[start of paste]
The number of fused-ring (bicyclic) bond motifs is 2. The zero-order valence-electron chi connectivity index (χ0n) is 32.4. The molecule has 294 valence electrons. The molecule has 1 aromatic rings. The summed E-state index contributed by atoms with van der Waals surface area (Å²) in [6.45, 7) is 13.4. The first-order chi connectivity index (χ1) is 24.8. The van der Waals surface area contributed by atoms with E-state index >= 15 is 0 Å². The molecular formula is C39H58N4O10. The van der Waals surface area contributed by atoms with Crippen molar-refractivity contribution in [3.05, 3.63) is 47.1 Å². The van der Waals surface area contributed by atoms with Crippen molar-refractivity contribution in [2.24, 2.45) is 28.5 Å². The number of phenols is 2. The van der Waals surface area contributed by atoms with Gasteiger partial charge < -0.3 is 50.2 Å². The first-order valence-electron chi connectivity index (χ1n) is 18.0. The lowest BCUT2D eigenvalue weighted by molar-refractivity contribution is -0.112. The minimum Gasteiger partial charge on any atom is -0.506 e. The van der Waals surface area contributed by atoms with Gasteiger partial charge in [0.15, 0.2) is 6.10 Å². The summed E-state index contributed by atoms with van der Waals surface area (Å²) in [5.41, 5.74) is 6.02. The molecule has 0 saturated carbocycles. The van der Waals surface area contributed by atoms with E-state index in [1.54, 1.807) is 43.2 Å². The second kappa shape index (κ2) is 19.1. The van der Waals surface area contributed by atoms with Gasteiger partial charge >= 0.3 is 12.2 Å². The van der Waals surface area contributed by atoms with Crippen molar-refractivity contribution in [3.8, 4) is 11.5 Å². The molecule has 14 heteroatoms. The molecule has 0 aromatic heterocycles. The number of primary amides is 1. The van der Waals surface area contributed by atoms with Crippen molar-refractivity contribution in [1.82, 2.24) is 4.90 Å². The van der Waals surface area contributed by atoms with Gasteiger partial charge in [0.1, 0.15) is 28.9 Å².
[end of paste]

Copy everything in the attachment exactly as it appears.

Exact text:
The number of fused-ring (bicyclic) bond motifs is 2. The zero-order valence-electron chi connectivity index (χ0n) is 32.4. The molecule has 294 valence electrons. The molecule has 1 aromatic rings. The summed E-state index contributed by atoms with van der Waals surface area (Å²) in [6.45, 7) is 13.4. The first-order chi connectivity index (χ1) is 24.8. The van der Waals surface area contributed by atoms with E-state index >= 15 is 0 Å². The molecular formula is C39H58N4O10. The van der Waals surface area contributed by atoms with Crippen molar-refractivity contribution in [3.05, 3.63) is 47.1 Å². The van der Waals surface area contributed by atoms with Crippen molar-refractivity contribution in [2.24, 2.45) is 28.5 Å². The number of phenols is 2. The van der Waals surface area contributed by atoms with Gasteiger partial charge < -0.3 is 50.2 Å². The first-order valence-electron chi connectivity index (χ1n) is 18.0. The lowest BCUT2D eigenvalue weighted by molar-refractivity contribution is -0.112. The minimum Gasteiger partial charge on any atom is -0.506 e. The van der Waals surface area contributed by atoms with Gasteiger partial charge in [0.15, 0.2) is 6.10 Å². The summed E-state index contributed by atoms with van der Waals surface area (Å²) in [5.41, 5.74) is 6.02. The molecule has 0 saturated carbocycles. The van der Waals surface area contributed by atoms with E-state index in [1.54, 1.807) is 43.2 Å². The second kappa shape index (κ2) is 19.1. The van der Waals surface area contributed by atoms with Gasteiger partial charge >= 0.3 is 12.2 Å². The van der Waals surface area contributed by atoms with Crippen molar-refractivity contribution in [3.8, 4) is 11.5 Å². The molecule has 14 heteroatoms. The molecule has 0 aromatic heterocycles. The number of primary amides is 1. The van der Waals surface area contributed by atoms with Crippen molar-refractivity contribution in [1.82, 2.24) is 4.90 Å². The van der Waals surface area contributed by atoms with Gasteiger partial charge in [0.1, 0.15) is 28.9 Å².